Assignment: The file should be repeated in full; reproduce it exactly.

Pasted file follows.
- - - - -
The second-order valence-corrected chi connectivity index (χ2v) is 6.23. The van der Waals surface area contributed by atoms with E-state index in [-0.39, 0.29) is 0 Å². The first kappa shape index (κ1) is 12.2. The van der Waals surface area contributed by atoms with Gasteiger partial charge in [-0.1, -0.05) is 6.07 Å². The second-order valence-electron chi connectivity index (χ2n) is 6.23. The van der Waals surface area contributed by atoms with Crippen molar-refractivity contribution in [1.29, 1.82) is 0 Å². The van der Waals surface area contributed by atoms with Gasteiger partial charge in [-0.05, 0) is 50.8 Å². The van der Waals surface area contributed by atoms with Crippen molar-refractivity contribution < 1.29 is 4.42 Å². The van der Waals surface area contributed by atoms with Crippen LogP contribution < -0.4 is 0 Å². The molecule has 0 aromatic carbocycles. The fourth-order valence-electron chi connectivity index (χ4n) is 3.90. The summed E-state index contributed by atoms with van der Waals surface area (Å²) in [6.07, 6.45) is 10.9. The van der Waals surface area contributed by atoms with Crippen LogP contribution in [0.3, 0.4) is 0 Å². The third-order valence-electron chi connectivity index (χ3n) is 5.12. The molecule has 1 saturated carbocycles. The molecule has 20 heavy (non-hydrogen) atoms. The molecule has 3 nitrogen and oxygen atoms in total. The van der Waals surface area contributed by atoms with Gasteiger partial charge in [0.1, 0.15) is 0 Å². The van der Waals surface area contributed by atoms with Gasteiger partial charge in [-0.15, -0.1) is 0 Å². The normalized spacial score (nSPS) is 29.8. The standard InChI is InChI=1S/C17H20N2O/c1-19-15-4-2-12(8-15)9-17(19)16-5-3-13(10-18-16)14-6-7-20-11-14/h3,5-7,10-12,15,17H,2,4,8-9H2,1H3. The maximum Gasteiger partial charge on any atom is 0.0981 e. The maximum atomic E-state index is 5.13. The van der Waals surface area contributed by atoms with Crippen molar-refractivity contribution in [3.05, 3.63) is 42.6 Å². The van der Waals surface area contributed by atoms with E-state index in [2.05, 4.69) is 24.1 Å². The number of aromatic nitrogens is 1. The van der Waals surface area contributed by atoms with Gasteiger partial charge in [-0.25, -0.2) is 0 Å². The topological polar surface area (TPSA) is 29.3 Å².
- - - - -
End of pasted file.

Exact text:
The second-order valence-corrected chi connectivity index (χ2v) is 6.23. The van der Waals surface area contributed by atoms with E-state index in [-0.39, 0.29) is 0 Å². The first kappa shape index (κ1) is 12.2. The van der Waals surface area contributed by atoms with Gasteiger partial charge in [-0.1, -0.05) is 6.07 Å². The second-order valence-electron chi connectivity index (χ2n) is 6.23. The van der Waals surface area contributed by atoms with Crippen molar-refractivity contribution in [1.29, 1.82) is 0 Å². The van der Waals surface area contributed by atoms with Gasteiger partial charge in [-0.05, 0) is 50.8 Å². The van der Waals surface area contributed by atoms with Crippen molar-refractivity contribution < 1.29 is 4.42 Å². The van der Waals surface area contributed by atoms with Crippen LogP contribution < -0.4 is 0 Å². The molecule has 0 aromatic carbocycles. The fourth-order valence-electron chi connectivity index (χ4n) is 3.90. The summed E-state index contributed by atoms with van der Waals surface area (Å²) in [6.07, 6.45) is 10.9. The van der Waals surface area contributed by atoms with Crippen LogP contribution in [0.3, 0.4) is 0 Å². The third-order valence-electron chi connectivity index (χ3n) is 5.12. The molecule has 1 saturated carbocycles. The molecule has 20 heavy (non-hydrogen) atoms. The molecule has 3 nitrogen and oxygen atoms in total. The van der Waals surface area contributed by atoms with Gasteiger partial charge in [0.1, 0.15) is 0 Å². The van der Waals surface area contributed by atoms with Gasteiger partial charge in [-0.15, -0.1) is 0 Å². The normalized spacial score (nSPS) is 29.8. The standard InChI is InChI=1S/C17H20N2O/c1-19-15-4-2-12(8-15)9-17(19)16-5-3-13(10-18-16)14-6-7-20-11-14/h3,5-7,10-12,15,17H,2,4,8-9H2,1H3. The maximum Gasteiger partial charge on any atom is 0.0981 e. The maximum atomic E-state index is 5.13. The van der Waals surface area contributed by atoms with Crippen molar-refractivity contribution in [3.05, 3.63) is 42.6 Å². The van der Waals surface area contributed by atoms with E-state index in [2.05, 4.69) is 24.1 Å². The number of aromatic nitrogens is 1. The van der Waals surface area contributed by atoms with Gasteiger partial charge in [-0.25, -0.2) is 0 Å². The topological polar surface area (TPSA) is 29.3 Å².